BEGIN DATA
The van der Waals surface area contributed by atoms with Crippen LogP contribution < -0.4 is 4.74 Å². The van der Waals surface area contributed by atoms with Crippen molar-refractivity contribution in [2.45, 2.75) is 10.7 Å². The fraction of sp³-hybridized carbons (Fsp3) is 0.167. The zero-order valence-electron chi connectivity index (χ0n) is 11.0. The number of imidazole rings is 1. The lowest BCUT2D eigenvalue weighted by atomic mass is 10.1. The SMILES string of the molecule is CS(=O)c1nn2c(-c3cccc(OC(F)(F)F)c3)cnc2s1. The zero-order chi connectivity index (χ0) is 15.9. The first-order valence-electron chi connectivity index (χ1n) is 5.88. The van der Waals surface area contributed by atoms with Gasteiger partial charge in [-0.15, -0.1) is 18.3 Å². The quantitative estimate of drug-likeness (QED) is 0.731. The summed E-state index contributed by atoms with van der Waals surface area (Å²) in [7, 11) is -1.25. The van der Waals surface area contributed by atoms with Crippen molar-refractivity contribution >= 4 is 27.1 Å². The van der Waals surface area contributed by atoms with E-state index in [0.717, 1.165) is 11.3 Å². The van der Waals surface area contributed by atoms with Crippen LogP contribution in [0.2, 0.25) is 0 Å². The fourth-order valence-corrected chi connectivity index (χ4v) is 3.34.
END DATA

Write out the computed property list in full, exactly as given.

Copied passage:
The van der Waals surface area contributed by atoms with Crippen LogP contribution < -0.4 is 4.74 Å². The van der Waals surface area contributed by atoms with Crippen molar-refractivity contribution in [2.45, 2.75) is 10.7 Å². The fraction of sp³-hybridized carbons (Fsp3) is 0.167. The zero-order valence-electron chi connectivity index (χ0n) is 11.0. The number of imidazole rings is 1. The lowest BCUT2D eigenvalue weighted by atomic mass is 10.1. The SMILES string of the molecule is CS(=O)c1nn2c(-c3cccc(OC(F)(F)F)c3)cnc2s1. The zero-order chi connectivity index (χ0) is 15.9. The first-order valence-electron chi connectivity index (χ1n) is 5.88. The van der Waals surface area contributed by atoms with Gasteiger partial charge in [-0.15, -0.1) is 18.3 Å². The quantitative estimate of drug-likeness (QED) is 0.731. The summed E-state index contributed by atoms with van der Waals surface area (Å²) in [7, 11) is -1.25. The van der Waals surface area contributed by atoms with Crippen molar-refractivity contribution >= 4 is 27.1 Å². The van der Waals surface area contributed by atoms with E-state index in [0.717, 1.165) is 11.3 Å². The van der Waals surface area contributed by atoms with Crippen LogP contribution in [0.2, 0.25) is 0 Å². The fourth-order valence-corrected chi connectivity index (χ4v) is 3.34.